PREVIEW REVIVAL THE BREATHING HOUSE Tron Theatre, Glasgow, Wed 26–Sat 29 Jan
Scott Cadenhead is reluctant to call himself the ‘artistic director’ of Rekindle Theatre, opting instead for ‘driving force’. The Glasgow-based company is set to perform what will be only its second production, a revival of Peter Arnott’s The Breathing House, which won awards and critical acclaim following its world premiere at Edinburgh’s Royal Lyceum in 2003.
Formed on the back of Cadenhead’s masters at RSAMD, the company aims to ‘rekindle’ under-performed classics. ‘Quite often in theatre, it’s only the greatest hits that are revived,’ he says. ‘I’ll always go and see those plays but I thought it would be interesting to have a company that looked for those smaller gems that don’t get performed again.’
For Cadenhead, Arnott’s play falls into this category and the experience of seeing its original run has stayed with him. Set in the 1860s, The Breathing House is shrouded in a gothic atmosphere that pits public respectability against private desires. But despite its definitive Edinburgh setting, Cadenhead is sure the play will also appeal to audiences in the capital’s main cultural rival.
‘It is very Edinburgh specific,’ he admits, ‘and I think the humour of how the characters speak about Edinburgh will play differently in Glasgow. But its core is definitely the relationships between the characters. It’s a universal story that I’m sure will be welcomed in Glasgow as well.’ (Yasmin Sulaiman)
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78 THE LIST 20 Jan–3 Feb 2011
PREVIEW ADAPTATION THE BECKETT TRILOGY: MOLLOY, MALONE DIES AND THE UNNAMABLE Traverse Theatre, Edinburgh, Fri 21 & Sat 22 Jan
Samuel Beckett may be better known for iconic plays such as Waiting for Godot and Endgame but Irish theatre outfit Gare St Lazare Players has proved over the last 14 years that his lesser-known prose works have as much to offer when performed on stage. Spearheaded by director Judy Hegarty Lovett and actor Conor Lovett, it has toured internationally, more extensively than any other Irish theatre company, and will arrive at Edinburgh’s Traverse Theatre this month with its lauded production of Beckett’s Trilogy, in which Lovett undertakes a solo performance spanning over three hours.
It’s a daunting task for any actor but Lovett relishes the challenge, citing the production as one of his favourite to perform in Gare St Lazare’s extensive repertoire of Beckett prose works. ‘I love the development you see across the three pieces,’ he says. ‘Molloy is almost slapstick comedy at times, then Malone Dies darkens. Finally, The Unnamable goes into
this almost David Lynchian space and I really enjoy performing that.’
Lovett sees his role as secondary to the finely tuned nature of Beckett’s writing, a quality made evident as these three works progress during the evening. He says: ‘Judy and I have always said we want to let the writing be heard, so we try to keep me out of the way in order to respect its rhythms. As Molloy turns into Malone Dies, the whole idea of story begins to break down. By The Unnamable, Beckett has attempted to write a novel without any plot and we try and map how that might have happened.’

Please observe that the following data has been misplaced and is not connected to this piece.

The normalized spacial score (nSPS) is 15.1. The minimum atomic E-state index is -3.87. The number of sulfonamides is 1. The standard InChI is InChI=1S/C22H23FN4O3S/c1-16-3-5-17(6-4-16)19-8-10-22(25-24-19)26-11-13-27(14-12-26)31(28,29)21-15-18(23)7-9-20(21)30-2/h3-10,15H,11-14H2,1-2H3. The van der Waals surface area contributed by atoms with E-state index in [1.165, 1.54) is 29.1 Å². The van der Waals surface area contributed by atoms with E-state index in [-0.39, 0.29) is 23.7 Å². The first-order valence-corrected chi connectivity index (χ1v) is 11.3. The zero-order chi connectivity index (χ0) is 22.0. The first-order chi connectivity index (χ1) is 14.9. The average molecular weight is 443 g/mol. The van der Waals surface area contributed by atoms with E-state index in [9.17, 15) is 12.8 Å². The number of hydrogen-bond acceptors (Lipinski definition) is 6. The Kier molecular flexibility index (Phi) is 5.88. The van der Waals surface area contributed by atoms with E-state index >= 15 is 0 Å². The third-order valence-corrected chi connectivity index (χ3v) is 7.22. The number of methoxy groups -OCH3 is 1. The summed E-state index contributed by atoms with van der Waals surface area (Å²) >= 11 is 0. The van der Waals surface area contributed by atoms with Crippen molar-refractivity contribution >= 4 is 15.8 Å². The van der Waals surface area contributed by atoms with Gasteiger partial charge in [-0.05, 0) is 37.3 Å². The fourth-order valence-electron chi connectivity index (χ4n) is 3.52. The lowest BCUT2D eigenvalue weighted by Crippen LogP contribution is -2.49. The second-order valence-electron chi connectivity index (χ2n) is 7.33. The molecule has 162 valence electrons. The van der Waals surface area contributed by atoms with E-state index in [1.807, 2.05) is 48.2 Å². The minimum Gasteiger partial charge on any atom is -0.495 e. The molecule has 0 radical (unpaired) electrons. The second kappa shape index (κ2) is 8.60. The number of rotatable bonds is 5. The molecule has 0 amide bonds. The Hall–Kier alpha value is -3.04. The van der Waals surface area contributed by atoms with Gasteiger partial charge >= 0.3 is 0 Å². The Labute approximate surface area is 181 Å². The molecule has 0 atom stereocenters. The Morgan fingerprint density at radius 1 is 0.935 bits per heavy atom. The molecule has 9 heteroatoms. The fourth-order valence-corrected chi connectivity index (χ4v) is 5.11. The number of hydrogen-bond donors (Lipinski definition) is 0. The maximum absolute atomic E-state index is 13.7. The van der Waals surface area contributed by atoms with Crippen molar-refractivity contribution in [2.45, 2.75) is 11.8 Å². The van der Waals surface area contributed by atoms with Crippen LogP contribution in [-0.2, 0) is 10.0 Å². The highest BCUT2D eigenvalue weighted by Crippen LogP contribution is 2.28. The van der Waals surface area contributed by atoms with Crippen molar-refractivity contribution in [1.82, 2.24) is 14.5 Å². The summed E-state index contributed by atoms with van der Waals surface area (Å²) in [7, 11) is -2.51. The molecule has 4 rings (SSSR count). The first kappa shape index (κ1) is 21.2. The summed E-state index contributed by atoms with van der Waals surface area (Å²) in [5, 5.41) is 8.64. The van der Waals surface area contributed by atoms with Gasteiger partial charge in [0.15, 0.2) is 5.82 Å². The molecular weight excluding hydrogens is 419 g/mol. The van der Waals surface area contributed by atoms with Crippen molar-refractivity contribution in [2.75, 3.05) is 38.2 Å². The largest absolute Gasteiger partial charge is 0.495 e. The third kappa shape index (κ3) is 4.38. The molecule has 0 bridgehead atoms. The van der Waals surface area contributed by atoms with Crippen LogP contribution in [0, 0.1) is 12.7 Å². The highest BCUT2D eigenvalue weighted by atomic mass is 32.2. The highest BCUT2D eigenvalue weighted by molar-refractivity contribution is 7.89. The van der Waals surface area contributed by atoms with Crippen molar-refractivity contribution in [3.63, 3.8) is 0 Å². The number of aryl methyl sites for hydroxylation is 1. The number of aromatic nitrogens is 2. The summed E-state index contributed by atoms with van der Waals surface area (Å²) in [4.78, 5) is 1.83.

It may sound demanding but Lovett is keen to highlight Beckett’s accessibility. ‘Across the globe, audiences are surprised at how easy he is to follow,’ he says. ‘For some reason, they have a sense that it is not going to be easy and that has always surprised me. Beckett had huge compassion for his characters, he invested them with great integrity. Like any good writer, he was cruel to his characters. They are people who are just trying to get on with life and make sense of it, and I think audiences respond to that.’ (Yasmin Sulaiman)
REVIEW REVIVAL A VIEW FROM THE BRIDGE Royal Lyceum, Edinburgh, until Sat 12 Feb ●●●●●
A View From the Bridge is the fifth Arthur Miller play to be staged by the Royal Lyceum in close succession, and director John Dove’s passion for the American playwright comes through loud and clear in a taut and powerful production. The director’s main focus here is the individual tragedy of Eddie Carbone, the Sicilian- American longshoreman, whose obsession with his niece Catherine leads him to betray her illegal immigrant suitor, with devastating consequences for Eddie’s standing in the community. Stanley Townsend is tremendous as Eddie, by turns tender, monstrous and finally pathetic. There are many fine performances among the central ensemble, with Kirsty
Mackay and Kathryn Howden compelling as the innocent but spirited Catherine and Eddie’s neglected wife Beatrice while Liam Brennan is quietly authoritative as the lawyer Alfieri, whose world-weary narration provides a sense of the wider implications of Eddie’s actions. The only slight drawback is the scant emphasis given to the Brooklyn Sicilian-
American community beyond Eddie’s immediate family and acquaintances. While we eventually absorb the terrible implications of Eddie’s betrayal of members of his own community, the emphasis here is squarely on the protagonist’s inarticulate emotional struggle. It remains a slick, engrossing production for that, with a climax that is understated yet quietly devastating. (Allan Radcliffe)
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